Tillandsia recurvata

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ball moss
Tillandsia recurvata.jpg
Scientific classification
Kingdom: Plantae
(unranked): Angiosperms
(unranked): Monocots
(unranked): Commelinids
Order: Poales
Family: Bromeliaceae
Genus: Tillandsia
Subgenus: Diaphoranthema
Species: T. recurvata
Binomial name
Tillandsia recurvata
(L.) L., 1762
  • Renealmia recurvata L.
  • Diaphoranthema recurvata (L.) Beer
  • Tillandsia monostachya W.Bartram
  • Tillandsia uniflora Kunth
  • Diaphoranthema uniflora (Kunth) Beer
  • Tillandsia pauciflora Sessé & Moc.

Tillandsia recurvata, commonly known as Ball Moss, is a flowering plant (not a true moss) that grows upon larger host plants. It grows well in areas with low light, little airflow, and high humidity, which is commonly provided by southern shade trees, often the Southern Live Oak (Quercus virginiana).[3] It is not a parasite like mistletoe, but an epiphyte like its relative Spanish moss. It derives only physical support and not nutrition from its host, photosynthesizing its own food, receiving water vapor from the air,[3] and obtaining nitrogen from bacteria.[4] Ball Moss may hinder tree growth by competing for sunlight and some nutrients and by restricting available surface area for new branch sprouts from the host tree; except in stressed trees (e.g., urban settings with air pollution) it usually does not unduly affect healthy specimens.[3]

Tillandsia recurvata tends to form a spheroid shape ranging in size from a golf ball to a soccer ball. Most Ball Moss seedlings begin on tiny branches and less often on vertical bark of tree hosts, an indication that local spread of Ball Moss is mainly by seeds sprouting from bird droppings on stems of shrubs and trees. Wind is said by one authority to be the main agent of seed dispersal.[3] Ball Moss is sensitive to freezing, particularly when moist.[5]

Ball Moss can be found in the Americas, from the southern United States south to Argentina and Chile.[6] The northernmost limit of its natural occurrence is coastal Georgia (where it is listed as a State "Special Concern" species), although it has been introduced into coastal South Carolina on landscaping trees.[7] It has been reported in nature from Georgia, Florida, Louisiana, Texas, Arizona, Mexico, most of Central and South America, and many of the islands in the West Indies.[2][8][9]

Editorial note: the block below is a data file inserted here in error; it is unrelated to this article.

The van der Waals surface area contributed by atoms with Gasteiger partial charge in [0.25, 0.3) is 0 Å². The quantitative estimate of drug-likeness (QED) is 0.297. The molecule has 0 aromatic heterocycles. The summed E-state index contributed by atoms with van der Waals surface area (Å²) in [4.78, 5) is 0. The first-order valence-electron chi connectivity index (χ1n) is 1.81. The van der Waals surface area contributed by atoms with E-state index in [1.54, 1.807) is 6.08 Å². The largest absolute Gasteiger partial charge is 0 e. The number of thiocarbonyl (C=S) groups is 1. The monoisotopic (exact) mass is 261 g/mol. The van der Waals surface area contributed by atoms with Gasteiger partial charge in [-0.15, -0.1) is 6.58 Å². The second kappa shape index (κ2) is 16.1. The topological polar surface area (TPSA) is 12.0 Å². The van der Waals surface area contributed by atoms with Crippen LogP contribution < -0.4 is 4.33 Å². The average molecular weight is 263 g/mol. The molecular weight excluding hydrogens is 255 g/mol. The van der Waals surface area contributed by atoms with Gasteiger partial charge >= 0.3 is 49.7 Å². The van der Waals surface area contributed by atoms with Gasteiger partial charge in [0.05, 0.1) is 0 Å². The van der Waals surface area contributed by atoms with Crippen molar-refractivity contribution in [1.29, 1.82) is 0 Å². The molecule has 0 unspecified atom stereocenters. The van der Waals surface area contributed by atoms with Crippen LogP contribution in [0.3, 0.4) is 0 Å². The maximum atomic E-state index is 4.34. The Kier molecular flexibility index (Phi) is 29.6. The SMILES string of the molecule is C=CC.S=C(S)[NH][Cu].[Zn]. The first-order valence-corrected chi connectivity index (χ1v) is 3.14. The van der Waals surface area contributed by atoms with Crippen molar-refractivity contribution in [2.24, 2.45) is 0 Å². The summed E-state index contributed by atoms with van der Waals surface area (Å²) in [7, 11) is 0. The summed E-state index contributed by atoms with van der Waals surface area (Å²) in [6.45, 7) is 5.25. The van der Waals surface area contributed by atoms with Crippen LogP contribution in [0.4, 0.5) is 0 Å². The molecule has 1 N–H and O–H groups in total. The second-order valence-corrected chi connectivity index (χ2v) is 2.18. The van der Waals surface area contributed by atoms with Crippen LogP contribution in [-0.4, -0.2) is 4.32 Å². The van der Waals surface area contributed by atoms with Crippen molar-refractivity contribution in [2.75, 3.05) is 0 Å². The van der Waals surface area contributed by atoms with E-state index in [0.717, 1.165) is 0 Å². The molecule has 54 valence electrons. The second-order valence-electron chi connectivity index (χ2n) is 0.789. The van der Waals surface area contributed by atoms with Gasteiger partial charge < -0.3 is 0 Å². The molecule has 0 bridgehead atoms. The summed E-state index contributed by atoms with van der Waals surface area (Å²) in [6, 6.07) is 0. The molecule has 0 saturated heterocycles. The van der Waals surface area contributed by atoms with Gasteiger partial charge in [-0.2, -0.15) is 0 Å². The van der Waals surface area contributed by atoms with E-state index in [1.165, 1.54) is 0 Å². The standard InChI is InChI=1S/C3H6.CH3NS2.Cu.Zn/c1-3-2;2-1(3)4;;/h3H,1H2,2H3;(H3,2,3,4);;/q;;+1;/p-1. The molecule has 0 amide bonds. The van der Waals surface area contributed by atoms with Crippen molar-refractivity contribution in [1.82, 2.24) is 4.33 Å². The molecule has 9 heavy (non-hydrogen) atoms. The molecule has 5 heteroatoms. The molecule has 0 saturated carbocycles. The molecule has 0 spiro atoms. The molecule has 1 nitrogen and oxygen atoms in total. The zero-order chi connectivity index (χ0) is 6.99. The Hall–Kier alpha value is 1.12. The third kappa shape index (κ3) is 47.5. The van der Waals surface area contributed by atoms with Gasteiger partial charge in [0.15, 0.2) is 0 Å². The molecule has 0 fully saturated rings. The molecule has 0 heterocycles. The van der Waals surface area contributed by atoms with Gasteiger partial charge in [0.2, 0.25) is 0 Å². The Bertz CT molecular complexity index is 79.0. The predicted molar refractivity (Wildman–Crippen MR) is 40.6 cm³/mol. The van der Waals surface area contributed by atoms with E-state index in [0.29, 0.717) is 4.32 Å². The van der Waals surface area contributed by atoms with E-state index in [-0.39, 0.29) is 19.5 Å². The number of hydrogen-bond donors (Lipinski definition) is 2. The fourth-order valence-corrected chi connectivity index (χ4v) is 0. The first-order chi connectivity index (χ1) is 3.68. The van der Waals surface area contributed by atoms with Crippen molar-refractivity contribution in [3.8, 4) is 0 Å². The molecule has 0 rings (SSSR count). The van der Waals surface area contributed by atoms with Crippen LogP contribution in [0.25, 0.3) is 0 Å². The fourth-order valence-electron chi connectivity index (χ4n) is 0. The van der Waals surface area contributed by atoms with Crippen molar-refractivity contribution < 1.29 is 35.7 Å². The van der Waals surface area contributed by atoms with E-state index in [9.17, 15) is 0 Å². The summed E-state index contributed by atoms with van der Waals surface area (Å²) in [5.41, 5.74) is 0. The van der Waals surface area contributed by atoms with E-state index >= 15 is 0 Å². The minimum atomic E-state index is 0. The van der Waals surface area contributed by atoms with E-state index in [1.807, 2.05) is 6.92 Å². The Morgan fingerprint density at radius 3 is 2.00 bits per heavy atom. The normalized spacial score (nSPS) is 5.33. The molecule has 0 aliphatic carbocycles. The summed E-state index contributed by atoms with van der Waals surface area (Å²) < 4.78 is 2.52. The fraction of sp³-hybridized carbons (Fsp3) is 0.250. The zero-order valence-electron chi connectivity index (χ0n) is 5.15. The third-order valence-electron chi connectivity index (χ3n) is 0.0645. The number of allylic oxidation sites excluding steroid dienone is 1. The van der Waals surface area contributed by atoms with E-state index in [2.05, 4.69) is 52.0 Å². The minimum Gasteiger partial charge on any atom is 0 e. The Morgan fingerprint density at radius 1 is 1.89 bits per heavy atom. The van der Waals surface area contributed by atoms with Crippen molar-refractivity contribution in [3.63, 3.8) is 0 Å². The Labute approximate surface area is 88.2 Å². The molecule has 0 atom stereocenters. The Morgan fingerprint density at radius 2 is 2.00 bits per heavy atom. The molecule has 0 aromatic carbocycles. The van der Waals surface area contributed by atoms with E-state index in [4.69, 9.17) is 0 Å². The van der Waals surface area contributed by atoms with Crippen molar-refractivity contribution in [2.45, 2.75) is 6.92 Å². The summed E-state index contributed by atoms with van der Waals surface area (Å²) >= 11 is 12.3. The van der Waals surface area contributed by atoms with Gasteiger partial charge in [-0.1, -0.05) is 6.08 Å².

Tillandsia recurvata can be used as animal fodder.[citation needed]


Ball Moss has shown significant anti-tumor and HIV/AIDS applications in vitro as well as in animal studies.[citation needed] Dr. Henry Lowe of Jamaica has applied for a US patent for a Ball Moss extract which induces tumorous cell death by apoptosis. [10]


  1. ^ "Tillandsia recurvata (L.) L.". Germplasm Resources Information Network. United States Department of Agriculture. 1994-10-06. Retrieved 2009-12-08. 
  2. ^ a b Kew World Checklist of Selected Plant Families, Tillandsia recurvata
  3. ^ a b c d Crow, William T (2000). Ball Moss. The Texas Agricultural Extension Service. L-5353. Retrieved 4 May 2008. 
  4. ^ Puente, Maria-Esther and Bashan, Yoav (March 1994). "The desert epiphyte Tillandsia recurvata harbours the nitrogen-fixing bacterium Pseudomonas stutzeri". Canadian Journal of Botany 72 (3): 406–8. doi:10.1139/b94-054. 
  5. ^ Hagar, CF (1990). The effect of water content, cooling rate, and growth temperature on the freezing temperature of 4 Tillandsia species (M.S. Thesis). Texas A&M University. 
  6. ^ Correll, Donovan Stewart and Johnston, Marshall Conring (1970). Manual of the Vascular Plants of Texas. Renner, Texas: Texas Research Foundation. p. 356. 
  7. ^ Weakley, Alan (2010). Flora of the Southern and Mid-Atlantic States University of North Carolina Herbarium. p161
  8. ^ Flora of North America, Tillandsia recurvata (Linnaeus) Linnaeus, Sp. Pl., ed. 2. 1: 410. 1762.
  9. ^ Biota of North America Program, 2013 county distribution map
  10. ^ Lowe, Henry (2008). Anti-tumor and anti-inflammatory extracts of plant biomass and their uses (United States Patent application). Retrieved 8 July 2008.